Sunday, March 18, 2012

Review: Stiff: The Curious Lives Of Human Cadavers by Mary Roach

I started reading this book with some trepidation.  A family member with whom I was vacationing last Fall was in the midst of reading this book and said it was quite intriguing.  Then my parents were starting to peruse cemetaries and various plots knowing they need to make arrangements soon because they are now on the down side of 50.  And with amazement I learned that a good percentage of my extended family and friends had already committed to cremation following their deaths.  The whole burning body concept horrifies me, but not enough to keep me from reading this book.  Amazingly, I felt like this book was equivalent to taking a class on how to be a mortician.

The fortunate part for the reader of Stiff is that the author keeps the narration light and humorous given her less than appealing subject matter.  If you wish to gain the following insights which I have listed below, then do would do well to read this book.

1)  If you wish to know what happens to cadavers should you decide to donate your body to science.
2)  The history of body snatching and utilizing cadavers for medical experiments.
3)  The use of ill-fated criminal cadavers for medical research.
4)  The process of human decomposition.
5)  The process of embalming a body and how a mortician prepares a body for a funeral or viewing.
6)  The use of cadavers in crash tests to improve vehicle safety.
7)  How the bodies of plane passengers can reveal the story of how a plane crashed should a black box not be located.
8)  The use of human cadavers to improve safety gear for the military and  as instruments to determine if and when a weapon will stop enemy encroachment.
9)  The debate concerning when a person is officially dead and just when does a soul leave a body.
10)  The process and perils of cremation.
11)  What exactly happens when a person dies and has opted to donate their organs.
12)  The new ecological burial system being advocated by many Swedes.
13)  The author's decision-making process regarding whether to donate her body to science.

Wednesday, March 7, 2012

Review: MWF Seeking BFF

For the last two weeks I've been engaged in reading the memoir MWF Seeking BFF by Rachel Bertsche.  This gal grows up in New York, attends Northwestern, moves back to New York for a magazine position, attempts to conduct a long-distance relationship with her boyfriend, and then finally marries and moves to Chicago.  The problem is that she has no local besties; no deeply connected friend she could call at the last minute to go to brunch or grab a yoga class.  It's isolating moving to a new city where you know no one except your significant other.  She has friends at work, but what if one of them found a new position and moved away?  Would they still remain in contact?  She has two BFFs from her younger years and she deeply misses them.  Let's face it, a phone call and email are not the same as face-to-face encounters with our besties.  So she decides to embark on a quest to find a new best friend forever by essentially putting herself out there and deliberately interacting with potential best friends.  This comes in the form of attending book clubs, being set up with acquaintances known by other friends and her husband, attending improv classes, joining a religious social group. friend speed dating, renting a friend, and even just taking the initiative to introduce herself to wait staff and customer service people who she feels a potential connection.  It gets interesting and what follows are some points that I took away from reading about her experience.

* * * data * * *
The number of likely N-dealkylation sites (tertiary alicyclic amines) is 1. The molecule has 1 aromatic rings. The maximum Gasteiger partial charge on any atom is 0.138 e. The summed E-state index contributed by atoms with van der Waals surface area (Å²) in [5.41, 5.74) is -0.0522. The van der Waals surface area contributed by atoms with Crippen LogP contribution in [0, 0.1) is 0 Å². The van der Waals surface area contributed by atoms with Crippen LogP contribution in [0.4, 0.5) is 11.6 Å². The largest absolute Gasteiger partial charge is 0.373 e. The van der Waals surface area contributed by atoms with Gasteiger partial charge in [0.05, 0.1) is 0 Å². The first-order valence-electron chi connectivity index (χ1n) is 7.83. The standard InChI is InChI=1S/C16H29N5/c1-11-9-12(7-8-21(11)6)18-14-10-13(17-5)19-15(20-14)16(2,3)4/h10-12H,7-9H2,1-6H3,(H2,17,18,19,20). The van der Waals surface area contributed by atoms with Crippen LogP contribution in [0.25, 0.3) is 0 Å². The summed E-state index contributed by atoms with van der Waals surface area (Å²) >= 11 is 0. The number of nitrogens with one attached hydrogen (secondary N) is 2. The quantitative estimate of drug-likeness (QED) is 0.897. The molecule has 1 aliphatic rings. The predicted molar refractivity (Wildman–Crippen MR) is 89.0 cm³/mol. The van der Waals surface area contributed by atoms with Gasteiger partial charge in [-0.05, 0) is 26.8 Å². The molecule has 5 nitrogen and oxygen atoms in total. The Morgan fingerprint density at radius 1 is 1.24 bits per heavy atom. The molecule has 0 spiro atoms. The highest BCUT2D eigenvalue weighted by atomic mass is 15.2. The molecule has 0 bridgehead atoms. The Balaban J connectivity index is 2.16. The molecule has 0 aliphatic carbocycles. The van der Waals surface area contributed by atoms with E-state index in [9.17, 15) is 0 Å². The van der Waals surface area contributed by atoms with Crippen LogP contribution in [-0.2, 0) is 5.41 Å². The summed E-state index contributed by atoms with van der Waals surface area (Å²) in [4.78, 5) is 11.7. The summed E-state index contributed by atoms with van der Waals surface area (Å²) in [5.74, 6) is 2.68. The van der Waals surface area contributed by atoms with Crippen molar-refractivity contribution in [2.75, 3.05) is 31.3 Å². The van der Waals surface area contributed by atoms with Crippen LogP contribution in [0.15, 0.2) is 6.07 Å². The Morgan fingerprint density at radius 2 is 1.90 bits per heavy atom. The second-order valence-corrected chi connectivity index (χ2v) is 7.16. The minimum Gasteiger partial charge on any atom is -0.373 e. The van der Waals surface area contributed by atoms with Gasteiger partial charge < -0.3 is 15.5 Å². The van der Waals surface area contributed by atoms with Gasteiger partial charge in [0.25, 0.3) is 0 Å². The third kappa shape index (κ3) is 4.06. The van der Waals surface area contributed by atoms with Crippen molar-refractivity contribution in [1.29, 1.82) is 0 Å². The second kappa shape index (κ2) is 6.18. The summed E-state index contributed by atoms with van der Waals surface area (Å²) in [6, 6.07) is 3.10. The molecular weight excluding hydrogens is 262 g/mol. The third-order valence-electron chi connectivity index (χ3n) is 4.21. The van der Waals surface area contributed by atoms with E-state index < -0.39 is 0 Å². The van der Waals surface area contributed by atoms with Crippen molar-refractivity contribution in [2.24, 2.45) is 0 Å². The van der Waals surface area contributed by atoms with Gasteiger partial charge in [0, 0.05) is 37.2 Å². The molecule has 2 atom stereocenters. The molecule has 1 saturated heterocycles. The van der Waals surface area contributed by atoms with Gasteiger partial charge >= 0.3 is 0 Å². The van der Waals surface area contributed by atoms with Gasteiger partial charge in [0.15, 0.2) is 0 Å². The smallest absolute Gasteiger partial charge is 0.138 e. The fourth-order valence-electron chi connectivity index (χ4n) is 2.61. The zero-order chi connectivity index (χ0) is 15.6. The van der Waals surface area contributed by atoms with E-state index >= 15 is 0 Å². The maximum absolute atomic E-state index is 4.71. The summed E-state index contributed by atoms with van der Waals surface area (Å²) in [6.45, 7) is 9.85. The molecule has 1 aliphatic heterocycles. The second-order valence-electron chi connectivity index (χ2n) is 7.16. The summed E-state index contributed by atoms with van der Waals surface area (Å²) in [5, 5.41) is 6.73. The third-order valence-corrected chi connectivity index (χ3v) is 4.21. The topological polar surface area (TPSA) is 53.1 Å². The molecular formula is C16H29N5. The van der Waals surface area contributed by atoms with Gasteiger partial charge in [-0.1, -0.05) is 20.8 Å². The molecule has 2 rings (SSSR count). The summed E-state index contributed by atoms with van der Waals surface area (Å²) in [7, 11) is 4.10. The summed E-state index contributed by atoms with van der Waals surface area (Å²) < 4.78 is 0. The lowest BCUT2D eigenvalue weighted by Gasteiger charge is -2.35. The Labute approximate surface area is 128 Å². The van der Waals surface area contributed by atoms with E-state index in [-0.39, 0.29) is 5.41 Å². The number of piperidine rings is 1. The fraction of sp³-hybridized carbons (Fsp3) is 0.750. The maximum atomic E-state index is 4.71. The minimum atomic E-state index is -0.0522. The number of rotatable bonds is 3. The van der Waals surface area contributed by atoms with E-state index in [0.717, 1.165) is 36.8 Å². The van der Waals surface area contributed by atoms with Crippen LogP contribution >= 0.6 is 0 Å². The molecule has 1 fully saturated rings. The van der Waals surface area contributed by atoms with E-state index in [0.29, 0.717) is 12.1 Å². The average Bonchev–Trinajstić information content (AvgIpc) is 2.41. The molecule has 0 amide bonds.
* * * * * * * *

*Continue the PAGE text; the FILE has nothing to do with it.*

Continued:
1)  The four key ingredients to lasting friendship include self-disclosure, supportiveness, interaction, and positivity. 

2)  Frequent contact and close proximity help in the endeavor to discover a new best friend forever.

3)  You can count your family, husband, and childhood friendships as critical BFFs; however, you actually should have a network of about 150 people you could reach out to in given situations. 

4)  People tend to find happiness moreso through strong friendships than having lots of money.

5)  One sure-fire way to build a lasting friendship is survivorship.  If  two people have a shared survivorship experience, it can bond them uniquely.

6)  Laughter is vital to friendship.  When you can really bust loose, then you know you have a BFF.

7)  Meeting people is an acutal and vital life skill.

8)  There are different levels of friendship.

7)  The level of sociability one requires as a human being can be inherited.

8)  Men do not appear to appear to need BFFs as much as women.

9)  Long and happy friendships and relationships are built on trust. 

10)  If you find yourself able to share life stories with another person, you are more likely to become
friends; however, if you just continually ask each other questions like it's an interview, the person if less likely to become a close friend.

11)  Many people surveyed actually enjoy spending time with their friends over their significant others.  This is definitely not true for me.

12)  Individuals lose more weight when they have a training buddy than if they are training alone.

13)  Online networks neither expand our social networks nor deepen our already existing friendships.

14)  Sometimes relationships fade for a reason and they are better left as a memory.

15)  Friendships rarely last a lifetime; they appear to be a product of whatever your here and now is.